Parkinson disease is a progressive neurological disorder. It gradually worsens over a period of years with loss of control of muscle movements.
Older people usually get Parkinson disease, but people younger than 40 can have early-onset disease. Both the actor Michael J. Fox and the boxer Mohammed Ali have Parkinson.
Brain cells that make the chemical dopamine start to die, which causes symptoms due to low dopamine levels. It’s unclear why this happens, but risk factors include blood vessel problems, infection, toxins such as pesticides and carbon monoxide, medicines, head injury or repeated trauma (from sports such as boxing), tumors, water on the brain (hydrocephalus), and thyroid and parathyroid gland problems. Parkinson disease seems to run in families.
Parkinson disease impairs muscle control, movement, and balance. An early symptom is a slight tremor of the hand or fingers. It’s often first noticed when handwriting changes or when people have trouble with fine motor movements (such as buttoning clothes). Tremor (called pill rolling) or shaking occurs in one or both hands, especially at rest. Other symptoms are muscle stiffness and freezing, gradual slowing and loss of movement, trouble with walking (especially starting up), swallowing problems, drooling, loss of facial expression, and trouble speaking.
The health care provider makes a diagnosis from a medical history and physical examination. There is no specific diagnostic test. Laboratory tests, magnetic resonance imaging (MRI), and computed tomography (CT) may be done to rule out other disorders. The health care provider will suggest seeing a neurologist (specialist in nervous system diseases).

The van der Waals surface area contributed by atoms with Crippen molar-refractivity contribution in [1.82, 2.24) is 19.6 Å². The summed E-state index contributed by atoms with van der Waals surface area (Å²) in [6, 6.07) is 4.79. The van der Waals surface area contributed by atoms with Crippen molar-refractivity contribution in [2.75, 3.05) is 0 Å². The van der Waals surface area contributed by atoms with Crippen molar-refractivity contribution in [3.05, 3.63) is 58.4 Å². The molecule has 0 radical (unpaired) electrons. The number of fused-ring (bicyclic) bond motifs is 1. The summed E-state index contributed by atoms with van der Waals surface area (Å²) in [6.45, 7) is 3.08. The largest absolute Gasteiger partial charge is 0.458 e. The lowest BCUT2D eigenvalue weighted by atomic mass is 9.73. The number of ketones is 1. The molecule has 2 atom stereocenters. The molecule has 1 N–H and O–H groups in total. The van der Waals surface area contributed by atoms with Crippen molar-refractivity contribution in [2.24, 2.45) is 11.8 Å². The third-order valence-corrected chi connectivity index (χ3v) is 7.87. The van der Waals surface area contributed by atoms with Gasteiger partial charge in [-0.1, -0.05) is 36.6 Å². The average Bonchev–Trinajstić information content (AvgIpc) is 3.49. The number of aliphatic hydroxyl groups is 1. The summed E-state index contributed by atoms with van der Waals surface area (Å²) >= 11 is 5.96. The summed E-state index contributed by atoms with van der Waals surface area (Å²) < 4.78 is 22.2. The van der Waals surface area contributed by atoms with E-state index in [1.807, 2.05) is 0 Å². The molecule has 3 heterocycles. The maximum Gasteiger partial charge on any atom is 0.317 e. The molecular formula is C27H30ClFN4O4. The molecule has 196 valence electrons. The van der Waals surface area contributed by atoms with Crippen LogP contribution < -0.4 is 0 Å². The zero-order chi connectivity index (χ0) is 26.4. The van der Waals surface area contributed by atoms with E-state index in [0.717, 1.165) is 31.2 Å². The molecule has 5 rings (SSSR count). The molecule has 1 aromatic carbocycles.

No cure exists, but symptoms can be treated and complications can be prevented. Medicines, taken lifelong, are used to treat symptoms or slow disease progress. Surgery is rarely done and doesn’t always help, but may be suggested when symptoms get very bad and medicines don’t work. Stereotaxic surgery can carefully destroy brain cells causing movement problems. This stops or reduces tremors. Another operation involves transplanting cells from an embryo into the brain. The cells take over the work of the diseased cells. The third operation involves putting small electrodes in the brain to stimulate diseased parts.
People later need help with activities of daily living. An occupational therapist can assist with these.
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Copyright © 2016 by Saunders, an imprint of Elsevier, Inc.
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